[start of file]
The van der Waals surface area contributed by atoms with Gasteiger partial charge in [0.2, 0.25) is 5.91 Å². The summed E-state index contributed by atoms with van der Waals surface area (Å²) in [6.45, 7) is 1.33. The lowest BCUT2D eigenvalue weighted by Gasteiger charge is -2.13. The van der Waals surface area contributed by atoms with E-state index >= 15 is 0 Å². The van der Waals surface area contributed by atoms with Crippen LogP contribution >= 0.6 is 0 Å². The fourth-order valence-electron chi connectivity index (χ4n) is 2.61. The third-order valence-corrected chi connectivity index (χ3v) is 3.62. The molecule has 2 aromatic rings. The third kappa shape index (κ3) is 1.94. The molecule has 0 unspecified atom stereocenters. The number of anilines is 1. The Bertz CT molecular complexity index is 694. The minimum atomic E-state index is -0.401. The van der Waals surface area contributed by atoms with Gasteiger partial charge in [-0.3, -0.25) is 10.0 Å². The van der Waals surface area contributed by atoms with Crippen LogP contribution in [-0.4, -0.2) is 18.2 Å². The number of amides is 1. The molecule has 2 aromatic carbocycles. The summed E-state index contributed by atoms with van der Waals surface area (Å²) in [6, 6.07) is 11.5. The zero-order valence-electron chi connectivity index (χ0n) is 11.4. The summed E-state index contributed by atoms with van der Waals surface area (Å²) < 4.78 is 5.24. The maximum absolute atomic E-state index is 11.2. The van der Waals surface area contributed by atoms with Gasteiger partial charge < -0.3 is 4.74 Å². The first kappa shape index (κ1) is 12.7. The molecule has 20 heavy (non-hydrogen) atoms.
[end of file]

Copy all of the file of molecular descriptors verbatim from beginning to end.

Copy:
The van der Waals surface area contributed by atoms with Gasteiger partial charge in [0.2, 0.25) is 5.91 Å². The summed E-state index contributed by atoms with van der Waals surface area (Å²) in [6.45, 7) is 1.33. The lowest BCUT2D eigenvalue weighted by Gasteiger charge is -2.13. The van der Waals surface area contributed by atoms with E-state index >= 15 is 0 Å². The van der Waals surface area contributed by atoms with Crippen LogP contribution >= 0.6 is 0 Å². The fourth-order valence-electron chi connectivity index (χ4n) is 2.61. The third-order valence-corrected chi connectivity index (χ3v) is 3.62. The molecule has 2 aromatic rings. The third kappa shape index (κ3) is 1.94. The molecule has 0 unspecified atom stereocenters. The number of anilines is 1. The Bertz CT molecular complexity index is 694. The minimum atomic E-state index is -0.401. The van der Waals surface area contributed by atoms with Gasteiger partial charge in [-0.3, -0.25) is 10.0 Å². The van der Waals surface area contributed by atoms with Crippen LogP contribution in [-0.4, -0.2) is 18.2 Å². The number of amides is 1. The molecule has 2 aromatic carbocycles. The summed E-state index contributed by atoms with van der Waals surface area (Å²) in [6, 6.07) is 11.5. The zero-order valence-electron chi connectivity index (χ0n) is 11.4. The summed E-state index contributed by atoms with van der Waals surface area (Å²) < 4.78 is 5.24. The maximum absolute atomic E-state index is 11.2. The van der Waals surface area contributed by atoms with Gasteiger partial charge < -0.3 is 4.74 Å². The first kappa shape index (κ1) is 12.7. The molecule has 20 heavy (non-hydrogen) atoms.